Tech experts and industry representatives squared off against law enforcement officials in two sessions of lively testimony today in front of the House Energy and Commerce committee. Today’s hearing is the latest in the ongoing battle in the courts and legislature commonly called the second “Crypto Wars,” after a similar national debate in the 1990s.
Two witnesses on the law enforcement panel offered a chilling proposal to deal with the well-documented weakness that any domestic encryption ban would do little against the hundreds of encryption products developed and sold internationally. Thomas Galati of the NYPD and Charles Cohen of the Indiana State Police argued that software could be kept off American computing devices by exerting legal pressure on the Android, Apple, and Blackberry app stores.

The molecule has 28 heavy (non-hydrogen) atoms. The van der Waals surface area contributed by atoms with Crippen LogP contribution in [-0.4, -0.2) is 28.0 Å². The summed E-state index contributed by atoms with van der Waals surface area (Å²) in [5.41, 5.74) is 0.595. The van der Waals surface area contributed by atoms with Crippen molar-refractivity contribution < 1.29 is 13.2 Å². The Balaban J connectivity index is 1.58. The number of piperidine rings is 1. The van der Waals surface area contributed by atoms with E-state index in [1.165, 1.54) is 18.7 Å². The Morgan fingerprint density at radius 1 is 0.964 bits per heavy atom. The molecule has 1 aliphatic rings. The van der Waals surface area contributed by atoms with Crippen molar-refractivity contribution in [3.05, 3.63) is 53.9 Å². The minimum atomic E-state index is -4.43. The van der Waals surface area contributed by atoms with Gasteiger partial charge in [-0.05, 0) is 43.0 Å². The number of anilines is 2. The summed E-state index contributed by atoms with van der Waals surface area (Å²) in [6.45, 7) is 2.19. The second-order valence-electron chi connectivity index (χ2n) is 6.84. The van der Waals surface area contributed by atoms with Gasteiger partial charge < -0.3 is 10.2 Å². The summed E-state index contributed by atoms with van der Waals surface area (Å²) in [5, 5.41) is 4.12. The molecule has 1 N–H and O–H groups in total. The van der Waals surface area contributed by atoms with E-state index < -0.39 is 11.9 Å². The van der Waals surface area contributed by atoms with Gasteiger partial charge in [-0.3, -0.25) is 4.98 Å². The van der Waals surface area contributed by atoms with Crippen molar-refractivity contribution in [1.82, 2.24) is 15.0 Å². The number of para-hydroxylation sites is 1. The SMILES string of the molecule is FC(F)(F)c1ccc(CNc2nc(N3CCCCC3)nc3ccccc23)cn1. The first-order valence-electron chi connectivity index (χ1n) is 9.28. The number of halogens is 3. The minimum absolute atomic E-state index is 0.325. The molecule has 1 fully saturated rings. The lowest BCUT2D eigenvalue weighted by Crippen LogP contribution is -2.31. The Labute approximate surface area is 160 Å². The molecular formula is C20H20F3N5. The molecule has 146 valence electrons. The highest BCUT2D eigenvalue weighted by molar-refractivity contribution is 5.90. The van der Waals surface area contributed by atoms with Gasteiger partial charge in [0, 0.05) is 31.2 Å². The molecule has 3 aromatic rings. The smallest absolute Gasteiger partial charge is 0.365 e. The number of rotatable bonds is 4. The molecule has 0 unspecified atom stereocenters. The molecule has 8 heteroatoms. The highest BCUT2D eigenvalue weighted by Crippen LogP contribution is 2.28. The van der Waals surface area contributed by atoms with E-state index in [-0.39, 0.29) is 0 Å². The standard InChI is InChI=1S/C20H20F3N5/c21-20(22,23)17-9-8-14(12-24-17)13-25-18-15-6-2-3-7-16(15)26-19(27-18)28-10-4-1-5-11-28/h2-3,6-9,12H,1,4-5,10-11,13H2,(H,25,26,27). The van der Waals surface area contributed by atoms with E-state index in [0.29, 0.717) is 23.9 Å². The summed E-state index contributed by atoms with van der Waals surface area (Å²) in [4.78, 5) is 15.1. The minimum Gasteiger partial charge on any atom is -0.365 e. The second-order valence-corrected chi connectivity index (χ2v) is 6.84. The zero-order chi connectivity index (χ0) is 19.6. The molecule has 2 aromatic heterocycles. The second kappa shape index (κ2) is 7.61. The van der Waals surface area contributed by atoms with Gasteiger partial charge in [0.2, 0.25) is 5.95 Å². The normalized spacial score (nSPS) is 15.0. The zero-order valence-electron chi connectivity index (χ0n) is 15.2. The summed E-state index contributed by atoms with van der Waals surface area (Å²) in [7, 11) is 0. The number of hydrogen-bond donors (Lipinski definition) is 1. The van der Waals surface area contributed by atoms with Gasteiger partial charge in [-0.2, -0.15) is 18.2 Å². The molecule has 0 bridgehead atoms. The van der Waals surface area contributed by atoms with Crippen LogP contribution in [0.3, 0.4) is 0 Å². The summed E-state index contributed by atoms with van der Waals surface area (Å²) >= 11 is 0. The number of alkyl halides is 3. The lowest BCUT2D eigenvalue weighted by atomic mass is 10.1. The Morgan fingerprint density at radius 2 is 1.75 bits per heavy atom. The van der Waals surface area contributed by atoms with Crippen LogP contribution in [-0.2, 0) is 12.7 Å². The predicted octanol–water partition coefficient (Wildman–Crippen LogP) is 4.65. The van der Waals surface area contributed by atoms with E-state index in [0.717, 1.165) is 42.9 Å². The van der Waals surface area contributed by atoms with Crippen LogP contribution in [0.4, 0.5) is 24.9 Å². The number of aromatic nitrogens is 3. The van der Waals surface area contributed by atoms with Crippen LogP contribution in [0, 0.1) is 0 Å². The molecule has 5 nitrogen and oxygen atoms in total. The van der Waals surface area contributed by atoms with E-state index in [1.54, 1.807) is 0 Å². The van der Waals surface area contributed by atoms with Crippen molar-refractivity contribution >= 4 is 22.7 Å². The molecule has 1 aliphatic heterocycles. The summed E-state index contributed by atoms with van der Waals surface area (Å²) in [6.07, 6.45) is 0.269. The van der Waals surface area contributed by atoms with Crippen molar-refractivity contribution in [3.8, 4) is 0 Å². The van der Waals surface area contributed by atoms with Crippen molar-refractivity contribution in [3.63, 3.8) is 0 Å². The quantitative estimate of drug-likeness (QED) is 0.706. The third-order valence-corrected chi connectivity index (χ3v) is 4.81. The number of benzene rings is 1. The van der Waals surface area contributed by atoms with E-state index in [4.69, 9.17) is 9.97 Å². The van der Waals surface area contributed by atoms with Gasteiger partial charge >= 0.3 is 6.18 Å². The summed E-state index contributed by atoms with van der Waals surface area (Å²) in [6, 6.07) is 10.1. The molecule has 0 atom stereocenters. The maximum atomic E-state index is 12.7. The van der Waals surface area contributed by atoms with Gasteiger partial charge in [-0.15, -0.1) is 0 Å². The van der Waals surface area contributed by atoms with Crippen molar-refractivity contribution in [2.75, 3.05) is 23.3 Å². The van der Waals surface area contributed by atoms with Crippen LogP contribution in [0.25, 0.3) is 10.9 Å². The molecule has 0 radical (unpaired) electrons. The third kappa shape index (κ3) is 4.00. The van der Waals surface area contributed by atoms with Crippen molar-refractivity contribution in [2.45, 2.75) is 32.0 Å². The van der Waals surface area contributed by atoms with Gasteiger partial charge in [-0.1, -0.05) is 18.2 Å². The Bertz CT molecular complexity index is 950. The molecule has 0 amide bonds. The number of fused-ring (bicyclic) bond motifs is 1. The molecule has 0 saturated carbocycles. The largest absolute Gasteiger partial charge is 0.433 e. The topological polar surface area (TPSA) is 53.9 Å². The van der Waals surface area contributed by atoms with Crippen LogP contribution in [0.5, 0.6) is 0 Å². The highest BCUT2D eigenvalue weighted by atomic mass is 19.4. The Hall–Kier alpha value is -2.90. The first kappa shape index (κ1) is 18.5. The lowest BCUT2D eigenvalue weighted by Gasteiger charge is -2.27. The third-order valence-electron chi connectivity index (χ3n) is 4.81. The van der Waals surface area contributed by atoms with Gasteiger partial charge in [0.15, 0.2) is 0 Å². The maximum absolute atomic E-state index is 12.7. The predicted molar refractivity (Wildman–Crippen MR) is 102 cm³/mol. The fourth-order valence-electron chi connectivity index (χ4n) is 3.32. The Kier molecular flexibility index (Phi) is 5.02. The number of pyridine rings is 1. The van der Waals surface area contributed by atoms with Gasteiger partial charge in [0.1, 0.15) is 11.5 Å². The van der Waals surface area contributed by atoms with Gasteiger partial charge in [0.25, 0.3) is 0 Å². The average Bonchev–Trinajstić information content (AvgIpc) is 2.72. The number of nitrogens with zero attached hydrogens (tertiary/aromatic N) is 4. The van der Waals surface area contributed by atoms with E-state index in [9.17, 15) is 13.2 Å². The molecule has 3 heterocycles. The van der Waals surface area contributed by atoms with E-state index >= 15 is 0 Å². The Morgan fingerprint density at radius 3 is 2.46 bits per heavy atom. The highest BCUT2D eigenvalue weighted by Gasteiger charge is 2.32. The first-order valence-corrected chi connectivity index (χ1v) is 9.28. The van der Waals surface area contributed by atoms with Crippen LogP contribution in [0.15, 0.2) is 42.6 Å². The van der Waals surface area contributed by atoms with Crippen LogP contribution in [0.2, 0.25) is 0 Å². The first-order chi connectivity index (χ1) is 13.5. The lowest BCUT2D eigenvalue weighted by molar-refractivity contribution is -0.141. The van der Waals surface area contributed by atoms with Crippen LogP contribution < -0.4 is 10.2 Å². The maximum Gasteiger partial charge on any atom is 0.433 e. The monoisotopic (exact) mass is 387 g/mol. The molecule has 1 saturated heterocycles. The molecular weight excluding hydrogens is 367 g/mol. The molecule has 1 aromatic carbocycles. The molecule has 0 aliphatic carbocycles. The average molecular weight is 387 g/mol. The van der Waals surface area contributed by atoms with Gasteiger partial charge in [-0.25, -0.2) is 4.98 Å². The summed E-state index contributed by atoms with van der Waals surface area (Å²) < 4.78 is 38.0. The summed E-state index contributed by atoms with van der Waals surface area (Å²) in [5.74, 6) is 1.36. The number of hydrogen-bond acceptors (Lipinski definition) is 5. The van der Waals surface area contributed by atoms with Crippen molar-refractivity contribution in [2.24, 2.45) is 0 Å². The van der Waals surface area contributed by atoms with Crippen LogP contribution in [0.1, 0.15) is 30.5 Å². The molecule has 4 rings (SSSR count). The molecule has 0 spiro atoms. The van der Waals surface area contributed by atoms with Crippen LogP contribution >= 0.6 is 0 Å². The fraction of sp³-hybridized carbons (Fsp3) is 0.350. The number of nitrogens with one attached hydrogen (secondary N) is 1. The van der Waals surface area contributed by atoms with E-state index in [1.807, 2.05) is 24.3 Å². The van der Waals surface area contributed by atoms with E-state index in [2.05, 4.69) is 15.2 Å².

That proposal would seem to leave to app store gatekeepers the nigh-impossible task of ensuring none of the software it carries comes with “warrant-proof” cryptographic options. But worse, it cuts right to the core of fundamental computing freedom questions and cues up the next legislative battle to address what software people are allowed to run on their devices.
It’s a scenario envisioned by EFF Special Advisor Cory Doctorow in his essay Lockdown: as long as we’re using the kinds of general purpose computers that power our phones, laptops, and increasingly everything else, the only way to remove capabilities is by requiring DRM software and other spyware to make sure users are in compliance.
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